WHY HE IS A SAINT
The Life and Faith of Pope John Paul II and the Case for Canonization
by Slawomir Oder with Saverno Gaeta
189 pages, $22.50
To order: rizzoliusa.com
There are as many answers to the title of this book as there are people who knew, met or were influenced by Pope John Paul II. Msgr. Slawomir Oder’s answer stems from his role as postulator in Karol Wojtyla’s cause for canonization.
Msgr. Oder’s book is less a traditional biography than a focus on Wojtyla’s life from the viewpoint of the religious faith which animated it. The focus is on what made Wojtyla “tick” spiritually — his faith, his prayer life and the primacy of the spiritual in shaping his actions.
Msgr. Oder generally follows the chronology of Wojtyla’s life, but he is not unduly restricted by strict biography, often making his case using anecdotes that color and flavor the “pure facts.”
As he explains: “In many cases, these are stories that have never before been told. The reason they emerge in the context of these hearings is that the witnesses — once the candidate for sainthood is dead — now feel free to recount occurrences and events that they had previously preferred to keep to themselves. The postulator is therefore entrusted with a series of reports, anecdotes, and fioretti (literally, ‘little flowers’) that, when duly assembled into a larger mosaic, create a new and unprecedented portrait of the candidate.”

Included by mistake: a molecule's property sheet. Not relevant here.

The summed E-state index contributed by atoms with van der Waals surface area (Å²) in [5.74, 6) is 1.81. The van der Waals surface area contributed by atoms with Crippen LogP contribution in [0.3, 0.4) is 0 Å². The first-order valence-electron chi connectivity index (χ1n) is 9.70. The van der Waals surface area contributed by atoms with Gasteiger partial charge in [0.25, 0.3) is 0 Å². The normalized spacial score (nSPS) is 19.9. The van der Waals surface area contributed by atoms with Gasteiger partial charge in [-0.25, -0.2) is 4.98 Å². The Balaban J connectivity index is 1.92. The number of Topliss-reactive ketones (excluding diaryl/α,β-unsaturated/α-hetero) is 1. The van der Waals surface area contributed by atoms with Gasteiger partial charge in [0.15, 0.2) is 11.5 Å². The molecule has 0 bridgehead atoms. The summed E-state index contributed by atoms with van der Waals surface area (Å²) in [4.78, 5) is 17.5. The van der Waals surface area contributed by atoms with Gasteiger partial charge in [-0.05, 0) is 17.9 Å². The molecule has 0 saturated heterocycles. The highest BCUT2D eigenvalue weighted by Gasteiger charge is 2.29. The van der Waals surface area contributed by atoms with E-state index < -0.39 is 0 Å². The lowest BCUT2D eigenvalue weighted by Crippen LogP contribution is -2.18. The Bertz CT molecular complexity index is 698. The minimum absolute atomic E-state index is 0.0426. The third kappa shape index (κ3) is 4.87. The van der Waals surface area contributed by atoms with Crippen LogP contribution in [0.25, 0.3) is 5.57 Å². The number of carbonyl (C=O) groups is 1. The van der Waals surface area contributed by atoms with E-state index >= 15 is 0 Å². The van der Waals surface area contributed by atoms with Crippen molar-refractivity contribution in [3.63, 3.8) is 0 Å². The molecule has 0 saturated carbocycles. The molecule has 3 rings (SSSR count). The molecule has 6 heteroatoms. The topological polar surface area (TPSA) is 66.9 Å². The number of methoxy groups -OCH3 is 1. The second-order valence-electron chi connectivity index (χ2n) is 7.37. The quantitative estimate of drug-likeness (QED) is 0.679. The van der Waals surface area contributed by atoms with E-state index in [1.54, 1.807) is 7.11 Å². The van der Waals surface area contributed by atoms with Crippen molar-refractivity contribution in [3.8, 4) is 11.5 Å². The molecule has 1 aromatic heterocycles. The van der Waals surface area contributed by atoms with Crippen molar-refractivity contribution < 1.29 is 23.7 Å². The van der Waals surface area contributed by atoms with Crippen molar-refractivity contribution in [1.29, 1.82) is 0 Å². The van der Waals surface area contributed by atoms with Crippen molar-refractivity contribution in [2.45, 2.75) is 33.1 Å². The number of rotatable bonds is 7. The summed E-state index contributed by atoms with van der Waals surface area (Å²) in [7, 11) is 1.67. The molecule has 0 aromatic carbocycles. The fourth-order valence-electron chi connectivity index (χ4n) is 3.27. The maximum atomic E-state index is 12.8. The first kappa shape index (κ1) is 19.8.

In my view, what was most significant about Wojtyla was his Christian humanism. Not that he thought that “Christian” humanism was just another variant on “humanism,” but rather that the degree to which one grew as a Christian and one grew as a human stood in direct, not inverse, ratio.
Msgr. Oder connects this insight clearly with Wojtyla’s spirituality: “To Karol Wojtyla, Christianity was a concrete experience, a thing of flesh and blood: the flesh and blood of Jesus Christ, who became man in order to experience the joys and sufferings of humanity. This is why Karol Wojtyla’s religious testimony proved to be so remarkably fecund and influential.”
Msgr. Oder frequently provides an “inside view” of Wojtyla’s life: his hidden charity, his personal humility, his daily rhythm of prayer, his Marian devotion.
Sometimes one wishes that Msgr. Oder would address some of the criticisms leveled against Wojtyla. For example, he quotes the late Cardinal Stefan Wyszynski that Wojtyla was “a mystic … a saint, but he is a bad administrator.” Msgr. Oder fails to follow through and address what some critics today most fault about Wojtyla’s supposedly poor management: What did John Paul II do about the sex-abuse scandal?
The six years since Wojtyla’s death have brought forth a wealth of testimony to Wojtyla’s spiritual depth. This book adds to our awareness of the gift of John Paul the Great.
John M. Grondelski writes from Bern, Switzerland.